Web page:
"If they ___ me this job, I'd turn it down."
a) would offer
b) were to offer

I had this question in my test lately. The latter is the right answer, but I don't really get the difference between these two. Could someone explain it?

  • When you use get to mean understand, it can sound odd, even off.
    – tchrist
    Commented Sep 12, 2019 at 2:54
  • You’re on the wrong site. Please finish the Tour to find out the purpose of this site. You need English Language Learners, where the question must have been asked dozens of times as it is one of the most common problems non-native speakers have, even when they are quite fluent in English.
    – David
    Commented Sep 12, 2019 at 19:01

3 Answers 3


If they were to offer me this job, I would turn it down.

This is an example of the Second Conditional, and in its "if-clause", a "would + verb" construction is not possible.

Second conditional sentences are useful for expressing outcomes that are completely unrealistic or will not likely happen in the future.

Notice the correct way to structure second conditional sentences is to use the simple past tense in the if-clause and an auxiliary modal verb (e.g., could, should, would, might) in the main clause (the one that expresses the unrealistic or unlikely outcome). (From grammarly.com)

Instead of were to offer, the simple past form offered is also acceptable in this type of conditionals, but it was not included in the OP's options.

The structure be + infinitive is used to talk about official plans and arrangements in a formal style.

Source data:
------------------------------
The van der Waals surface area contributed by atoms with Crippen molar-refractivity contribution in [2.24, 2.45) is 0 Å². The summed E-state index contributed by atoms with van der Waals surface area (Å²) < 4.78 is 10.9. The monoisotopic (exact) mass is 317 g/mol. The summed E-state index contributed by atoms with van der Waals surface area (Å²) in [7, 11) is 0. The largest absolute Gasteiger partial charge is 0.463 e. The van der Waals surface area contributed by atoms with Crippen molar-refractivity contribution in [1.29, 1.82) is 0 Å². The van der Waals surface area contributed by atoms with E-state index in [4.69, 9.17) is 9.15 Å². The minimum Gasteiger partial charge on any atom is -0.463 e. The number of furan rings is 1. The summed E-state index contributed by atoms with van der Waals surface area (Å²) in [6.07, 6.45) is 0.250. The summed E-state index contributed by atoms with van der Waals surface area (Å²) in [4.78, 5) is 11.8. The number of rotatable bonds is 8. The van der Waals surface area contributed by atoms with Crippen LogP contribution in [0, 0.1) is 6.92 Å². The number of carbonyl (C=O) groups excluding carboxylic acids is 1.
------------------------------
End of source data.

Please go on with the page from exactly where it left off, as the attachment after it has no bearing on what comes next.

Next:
The structure be + infinitive is common in if-clauses, especially when the if-clause expresses a pre-condition.

The OP's sentences is such a sentence in the Second Conditional construction with a past tense verb without a past meaning. It simply shows a hypothetical situation in the present time.


In standard English, the choice for plain conditionals is between

If they offered me this job ...


If they were to offer me this job ... .

They're both correct, but aren't quite the same; I feel like were to puts more emphasis on the fact that the potential job offer is in the future.

If they would offer me this job

can be used in English, but isn't a simple conditional like offered or were to offer. It means something like if they were willing to offer me this job (with the implication that they probably aren't). In this sentence, the question of whether they're willing to or not doesn't really matter, since you'll turn it down anyway. So were to offer is a better answer, although you could make a case that would offer isn't wrong.

  • 2
    Then there's If they should offer me this job.... Commented Sep 12, 2019 at 13:16

To understand it more easily, put the subordinate clause at the end of the sentence.

I'd turn it down if they would offer me this job.

That just doesn't sound right.

I'd turn it down if they were to offer me this job.

That does sound right.

"Were to" is a special phrase usually ever preceded by words indicating you're making an assumption (like "if", "suppose", or "assume") to express a precondition. "If you were to offer me a job..."

"Would" describes the result of some action, and is already in the sentence. "I'd turn it down" is actually "I would turn it down".

  • Suppose I were to suggest that it doesn't always require an if. Does that surprise you? :)
    – tchrist
    Commented Sep 12, 2019 at 2:56
  • Good catch. I'll edit my answer accordingly.
    – JRodge01
    Commented Sep 12, 2019 at 12:52

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